Cataracts in Children | Frequently Asked Questions

Why must my baby's cataract be treated right away?

An eye with a cataract can’t provide visual information to the brain. If this occurs while the brain is “learning to see,” it may learn to ignore that eye. And since vision occurs when the brain and the eye work together, your child may never be able to see with that eye, even if the cataract is eventually removed.

Do all cataracts need to be removed?

No, in some cases, the cataract may be just a dot in the middle of the lens that doesn't have to be removed because there’s room for light to get around it. Sometimes figuring out whether a cataract needs to be removed requires lots of experience and expertise, so it’s crucial that your child be evaluated by an eye doctor who sees many babies and children with cataracts.

Will my child require ultrasonography to break up her lens before it can be removed?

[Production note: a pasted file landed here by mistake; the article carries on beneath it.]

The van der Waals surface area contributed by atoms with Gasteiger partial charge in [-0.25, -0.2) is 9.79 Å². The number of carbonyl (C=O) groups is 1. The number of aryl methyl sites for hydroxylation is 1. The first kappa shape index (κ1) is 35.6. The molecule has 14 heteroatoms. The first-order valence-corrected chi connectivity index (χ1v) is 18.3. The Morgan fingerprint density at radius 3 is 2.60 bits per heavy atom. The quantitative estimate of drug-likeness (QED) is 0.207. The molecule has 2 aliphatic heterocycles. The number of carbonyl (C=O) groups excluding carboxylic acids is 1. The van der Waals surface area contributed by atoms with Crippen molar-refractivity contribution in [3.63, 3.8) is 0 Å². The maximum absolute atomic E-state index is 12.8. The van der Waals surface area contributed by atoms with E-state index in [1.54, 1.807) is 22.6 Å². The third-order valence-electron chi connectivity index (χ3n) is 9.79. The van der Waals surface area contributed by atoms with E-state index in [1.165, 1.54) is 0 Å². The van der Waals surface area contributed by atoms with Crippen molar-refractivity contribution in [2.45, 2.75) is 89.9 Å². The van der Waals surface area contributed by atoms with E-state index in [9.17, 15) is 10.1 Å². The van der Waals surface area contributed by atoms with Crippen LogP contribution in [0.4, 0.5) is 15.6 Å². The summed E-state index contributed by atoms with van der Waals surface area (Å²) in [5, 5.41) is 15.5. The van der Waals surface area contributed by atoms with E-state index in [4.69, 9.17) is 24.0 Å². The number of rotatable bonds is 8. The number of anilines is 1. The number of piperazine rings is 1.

Probably not. Ultrasounds are used in cataract surgery for adults to break up hard lenses that are usually caused by aging. Most children don’t need ultrasound because their lenses are soft. 

Do all cataracts affect vision?

No – sometimes a cataract may be so small that your child perceives no blurriness at all. But one thing to keep in mind is that unlike your circulatory or respiratory system, your experience of your visual system completely depends on how you use it.

Will my child’s cataract get worse?

This is hard to predict – some cataracts progress, and some don’t. And sometimes a child’s vision might seem like it’s starting to worsen because their visual needs are changing, even if the cataract itself isn’t changing.  

Can cataracts be prevented?

Not really, although it’s important that kids wear eye protection when playing sports to lessen the chance of eye injury. 

Are intraocular lenses noticeable?

Most often, the implant is invisible. Some parents say that the eye with the implant seems to have a “sparkle” or “glint” if light catches it just right, but that certainly doesn't cause any problems for your child.

Will my child need to wear glasses?

Most children will need to wear glasses after intraocular lens implants. Natural lenses can shift focus from far to near, but intraocular lenses can only focus on one place. Once children can sit up, they may need bifocals to help them focus up close and far away. If your child has been prescribed reading glasses or bifocals, they might not need to wear them all the time.